Prescription medicationEdit

The acute symptoms of anxiety are most often controlled with anxiolytic agents such as benzodiazepines. Diazepam (Valium) was one of the first such drugs. Today there are a wide range of anti-anxiety agents that are based on benzodiazepines, although only two have been approved for panic attacks, clonazepam (Klonopin) and alprazolam (Xanax). All benzodiazepines may induce dependency, and extended use should be carefully monitored by a physician, preferably a psychiatrist. It is very important that once placed on a regimen of regular benzodiazepine use, the user should not abruptly discontinue the medication.

Some of the selective serotonin reuptake inhibitors (SSRIs) have been used with varying degrees of success to treat patients with chronic anxiety, the best results seen with those who exhibit symptoms of clinical depression and non-specific anxiety or general anxiety disorder concurrently. Beta blockers are also sometimes used to treat the somatic symptoms associated with anxiety, especially the shakiness of "stage fright." According to publications written on stage fright and nervousness with musicians, Beta Blocker therapy has proven helpful.

The addictive nature of the benzodiazepine class became apparent in the mid 1960s when Valium (Diazepam), the first drug in the class to win FDA approval, resulted in thousands of people who quickly showed the classic symptoms of addiction when used for more than a week or two consistently.[How to reference and link to summary or text] However, other scientific research indicates that "the vast majority of the use of benzodiazepines is appropriate".[1]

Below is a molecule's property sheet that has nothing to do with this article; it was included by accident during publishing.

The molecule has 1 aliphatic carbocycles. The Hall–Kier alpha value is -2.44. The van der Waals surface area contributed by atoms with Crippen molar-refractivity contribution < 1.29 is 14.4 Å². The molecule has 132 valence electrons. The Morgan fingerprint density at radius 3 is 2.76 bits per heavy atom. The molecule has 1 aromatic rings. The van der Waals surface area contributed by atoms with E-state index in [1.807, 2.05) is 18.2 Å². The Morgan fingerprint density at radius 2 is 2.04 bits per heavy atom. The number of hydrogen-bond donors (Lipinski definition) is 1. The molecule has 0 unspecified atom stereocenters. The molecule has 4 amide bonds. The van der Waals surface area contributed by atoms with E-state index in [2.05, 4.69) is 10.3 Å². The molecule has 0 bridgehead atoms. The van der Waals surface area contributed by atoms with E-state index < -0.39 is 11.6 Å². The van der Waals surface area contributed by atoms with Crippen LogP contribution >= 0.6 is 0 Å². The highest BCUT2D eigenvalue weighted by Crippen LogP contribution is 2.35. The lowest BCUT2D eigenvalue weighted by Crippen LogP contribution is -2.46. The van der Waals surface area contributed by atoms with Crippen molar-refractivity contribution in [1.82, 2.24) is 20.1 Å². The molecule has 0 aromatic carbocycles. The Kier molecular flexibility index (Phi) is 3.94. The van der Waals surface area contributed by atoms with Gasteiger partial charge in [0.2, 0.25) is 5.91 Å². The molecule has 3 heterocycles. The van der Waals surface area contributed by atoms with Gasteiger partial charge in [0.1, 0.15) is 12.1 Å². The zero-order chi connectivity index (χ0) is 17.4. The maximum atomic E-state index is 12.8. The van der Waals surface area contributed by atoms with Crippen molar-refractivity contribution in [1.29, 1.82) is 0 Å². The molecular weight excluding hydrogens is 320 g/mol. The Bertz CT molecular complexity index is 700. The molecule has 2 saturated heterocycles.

Cognitive-behavioral therapyEdit

Cognitive-behavioral therapy (CBT) is a form of psychotherapy often recommended for the treatment of anxiety disorders[2]. The goal of the cognitive-behavioral therapist is to decrease avoidance behaviors and help the patient develop coping skills. Each individual's therapy is unique; however, there are common components in Cognitive Behavior Therapy treatment of an Anxiety Disorder. Education about a particular Anxiety Disorder and how it is interfering in key areas of life must be addressed first. Treatment may begin by addressing "readiness" issues or "treatment interfering behaviors". This may entail:

  • Challenging false or self-defeating beliefs
  • Developing a positive self-talk skill
  • Developing negative thought replacement
  • Systematic desensitization, also called exposure (used for agoraphobia, phobias, panic disorder, and OCD mainly)
  • Providing knowledge that will help the patient cope (For example, someone who suffers from panic may be informed that fast, prolonged, heart palpitations are in themselves harmless.)

Other coping strategiesEdit


  1. REDIRECT Template:Original research

A variety of over the counter supplements and medications are also used for their alleged anti-anxiety properties; however, there is little scientific evidence to back up these claims.

  • Kava - a popular herbal treatment; small doses either taken regularly through the day or when early symptoms are noticed by the patient.
  • Valerian root - also reputed to have anti-anxiety and sedative properties.
  • passion fruit
  • passion flower - has a mild tranquilizing effect without being sedating, a useful adjunct to programs of stress reduction.
  • St. John's wort - The flowers and leaves of the St John's Wort plant (Hypericum perforatum) are used to make the herbal remedies. These flowers and leaves contain many different compounds including hypericin, which is thought to be one of the compounds that makes some people believe that St John's Wort is helpful for depression and anxiety.[3]
  • Hops - alleged to have a relaxing and sedative effect on the central nervous system, may also ease cravings for alcohol
  • Chamomile
  • B-complex
  • L-Tryptophan and 5-HTP - Precursors used by the body for the synthesis of serotonin
  • GABA

Alternative medicineEdit

A 2002 CDC survey (see table 3 on page 9) found that complementary and alternative methods were used to treat anxiety/depression by 4.5 percent of U.S. adults who used CAM.

See alsoEdit



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